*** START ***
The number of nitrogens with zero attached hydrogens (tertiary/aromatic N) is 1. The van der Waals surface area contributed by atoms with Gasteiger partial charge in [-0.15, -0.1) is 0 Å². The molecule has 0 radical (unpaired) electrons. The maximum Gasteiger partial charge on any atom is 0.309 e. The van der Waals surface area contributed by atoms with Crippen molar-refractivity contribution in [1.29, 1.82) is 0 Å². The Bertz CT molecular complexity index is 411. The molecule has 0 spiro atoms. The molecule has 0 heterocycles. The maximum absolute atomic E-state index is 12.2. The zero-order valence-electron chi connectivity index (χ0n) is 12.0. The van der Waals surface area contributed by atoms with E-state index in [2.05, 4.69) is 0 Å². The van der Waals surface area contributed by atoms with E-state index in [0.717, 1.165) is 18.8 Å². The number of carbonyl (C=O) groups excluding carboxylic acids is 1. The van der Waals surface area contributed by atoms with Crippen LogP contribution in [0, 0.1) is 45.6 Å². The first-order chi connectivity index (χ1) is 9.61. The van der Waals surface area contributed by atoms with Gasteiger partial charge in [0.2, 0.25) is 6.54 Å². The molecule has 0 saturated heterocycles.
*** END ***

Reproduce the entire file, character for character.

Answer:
The number of nitrogens with zero attached hydrogens (tertiary/aromatic N) is 1. The van der Waals surface area contributed by atoms with Gasteiger partial charge in [-0.15, -0.1) is 0 Å². The molecule has 0 radical (unpaired) electrons. The maximum Gasteiger partial charge on any atom is 0.309 e. The van der Waals surface area contributed by atoms with Crippen molar-refractivity contribution in [1.29, 1.82) is 0 Å². The Bertz CT molecular complexity index is 411. The molecule has 0 spiro atoms. The molecule has 0 heterocycles. The maximum absolute atomic E-state index is 12.2. The zero-order valence-electron chi connectivity index (χ0n) is 12.0. The van der Waals surface area contributed by atoms with E-state index in [2.05, 4.69) is 0 Å². The van der Waals surface area contributed by atoms with E-state index in [0.717, 1.165) is 18.8 Å². The number of carbonyl (C=O) groups excluding carboxylic acids is 1. The van der Waals surface area contributed by atoms with Crippen LogP contribution in [0, 0.1) is 45.6 Å². The first-order chi connectivity index (χ1) is 9.61. The van der Waals surface area contributed by atoms with Gasteiger partial charge in [0.2, 0.25) is 6.54 Å². The molecule has 0 saturated heterocycles.